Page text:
Soon we reach an intersection, and we are greeted by red communist flags and black lives matter banners. Cheers signal them into the mass of people united against white supremacy. We wave our flags and continuously declare these streets to be ours, as they are. But just after clearing the intersection, at Water and Fourth streets, I hear faint screams up the road. I grab my partner and a comrade and rush us to a sidewalk in the opposite direction before the screams culminate in a roaring smash with people tumbling over windshields. The rush of victory and camaraderie is instantly replaced by terror; fear for what the toll of injuries and deaths will be reported on in the news later that day. I clutch my partner, knowing that someone is dead. “This is fucking class war!” we shout.

Paramedics arrive in minutes. One of our group members is missing, and our anxiety peaks when riot police begin stepping in, advancing ten feet per minute. To our greatest relief, she makes it back to us having been trapped on the other side when police cleared the street. For fear of being kettled, we rejoin with people from our state and get somewhere safe.

After the attack, activities on all sides are fragmented into a free-for-all. The give a little, get a littleconvention is thrown out the window. Hospitals caring for injured anti-fascists are circled by cars belonging to Identity Evropa. Reports of drive-by shootings by nationalists put everyone on edge. Sporadic reports of mass arrests send us to ultimately barren locations. Cooling down at a local coffeeshop, we decide that we’ve done our part. We make it back to our car and debrief at camp before getting on the road for home. We get the outside world’s view of the situation in the car. It feels almost insulting, after what we’ve seen firsthand.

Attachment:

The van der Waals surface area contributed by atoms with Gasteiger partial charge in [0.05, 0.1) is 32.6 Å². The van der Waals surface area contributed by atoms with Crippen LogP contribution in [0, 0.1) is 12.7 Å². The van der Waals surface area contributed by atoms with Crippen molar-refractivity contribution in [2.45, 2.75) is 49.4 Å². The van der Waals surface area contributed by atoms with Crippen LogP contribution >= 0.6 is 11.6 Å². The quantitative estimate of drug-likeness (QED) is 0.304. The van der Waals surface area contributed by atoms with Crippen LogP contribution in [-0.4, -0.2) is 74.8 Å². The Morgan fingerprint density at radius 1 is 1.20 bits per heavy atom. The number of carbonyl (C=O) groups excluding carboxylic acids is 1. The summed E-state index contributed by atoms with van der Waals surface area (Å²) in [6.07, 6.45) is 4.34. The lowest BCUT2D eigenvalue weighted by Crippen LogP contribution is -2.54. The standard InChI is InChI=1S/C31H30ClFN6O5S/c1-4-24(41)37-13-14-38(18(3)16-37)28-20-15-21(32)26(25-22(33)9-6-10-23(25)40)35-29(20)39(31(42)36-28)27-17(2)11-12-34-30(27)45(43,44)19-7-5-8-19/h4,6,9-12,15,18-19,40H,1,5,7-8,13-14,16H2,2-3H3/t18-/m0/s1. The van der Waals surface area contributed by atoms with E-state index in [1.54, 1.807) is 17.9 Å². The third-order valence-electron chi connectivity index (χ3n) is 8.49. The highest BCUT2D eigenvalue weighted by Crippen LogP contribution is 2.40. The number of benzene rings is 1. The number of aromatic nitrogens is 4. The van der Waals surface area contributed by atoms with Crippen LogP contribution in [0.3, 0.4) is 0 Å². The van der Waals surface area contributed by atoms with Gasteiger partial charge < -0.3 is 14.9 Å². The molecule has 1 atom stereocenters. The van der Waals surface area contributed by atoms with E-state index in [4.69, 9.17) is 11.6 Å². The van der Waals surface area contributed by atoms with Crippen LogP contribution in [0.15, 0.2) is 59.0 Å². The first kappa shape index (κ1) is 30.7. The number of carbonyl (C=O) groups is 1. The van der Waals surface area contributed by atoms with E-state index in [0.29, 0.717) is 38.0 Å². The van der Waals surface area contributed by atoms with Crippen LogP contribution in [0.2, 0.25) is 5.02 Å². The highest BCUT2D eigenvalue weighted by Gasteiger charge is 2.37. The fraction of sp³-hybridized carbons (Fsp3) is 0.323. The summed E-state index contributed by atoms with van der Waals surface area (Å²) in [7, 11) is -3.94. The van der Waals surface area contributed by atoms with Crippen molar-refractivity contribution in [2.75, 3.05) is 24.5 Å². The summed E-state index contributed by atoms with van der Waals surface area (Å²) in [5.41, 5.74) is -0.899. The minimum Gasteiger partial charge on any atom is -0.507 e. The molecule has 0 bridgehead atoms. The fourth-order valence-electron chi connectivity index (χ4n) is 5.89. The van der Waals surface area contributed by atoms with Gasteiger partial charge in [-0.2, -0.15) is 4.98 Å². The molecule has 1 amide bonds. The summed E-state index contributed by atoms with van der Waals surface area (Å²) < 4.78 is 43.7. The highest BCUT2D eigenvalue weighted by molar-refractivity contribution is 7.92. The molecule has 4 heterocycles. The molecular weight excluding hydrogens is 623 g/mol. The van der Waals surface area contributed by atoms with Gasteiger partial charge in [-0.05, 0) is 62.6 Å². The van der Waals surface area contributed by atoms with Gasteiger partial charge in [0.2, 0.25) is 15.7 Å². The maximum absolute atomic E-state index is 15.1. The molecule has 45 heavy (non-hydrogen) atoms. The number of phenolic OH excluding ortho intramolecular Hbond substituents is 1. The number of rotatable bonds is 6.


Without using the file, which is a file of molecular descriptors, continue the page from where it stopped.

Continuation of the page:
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Charlottesville as a city is now tainted to me. I can never get that first impression healed, and that city will always be bookended as where I was on August 12, 2017. Every bit of stonework, every street and every shop can only play a part in mentally outlining the vessel for what arose on that day from devotion to the myth of “blood and soil.” Regardless, a few facts need to be repeated.

We outnumbered them. We shut their event down before it could start. We were lucky enough to have the cops turn on them. But they will step up their game. They will celebrate the murder of Heather Heyer and twist it into a repetitive in-joke, encouraging their fantasy to be built on further. They willkill more of us, and they will try to win. The fascist rise to power is always prefaced in the streets.

The analyses of late show all and more I could say about the situation: This is a testament to this generation’s resurgence of nationalism; the point where everyone agrees that they’ve moved out of the Internet. Where mere disgruntled young white men are organized into formations capable of terrorizing vulnerable communities and securing the already prevalent structures of oppression as the core mode of society.

Charlottesville as some grand call to action was a laughable failure, yes, but I can only speak for the impressions I got in the streets. Personally, it was a declaration of class war that was secured when Heather Heyer was killed. Each side had a sense of this being something momentous, probably not as profound when knowing that it was built up over the weeks prior, but it was there and it meant something more.

And now in the aftermath, as white nationalists announce more rallies over confederate statue removals across the US, threatening posters put in low income neighborhoods and random acts of racist violence, we are seeing that sentiment spreading and coalescing into a real conflict beyond protests. With liberals saying their routine denouncing of violence “on many sides”, its made clear once again that only we will protect us.

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We have to come to the realization of peace and love being an outcome. A result, and not a means of maintaining itself. You can stand up to hate with love, but what vehicle of action is love driving? Certainly not more and more “love” until it somehow forms an effective weapon to literally kill white supremacy. You don’t “love” a fascist to death or make your love out to be deadly if it can’t hate and kill when it needs to.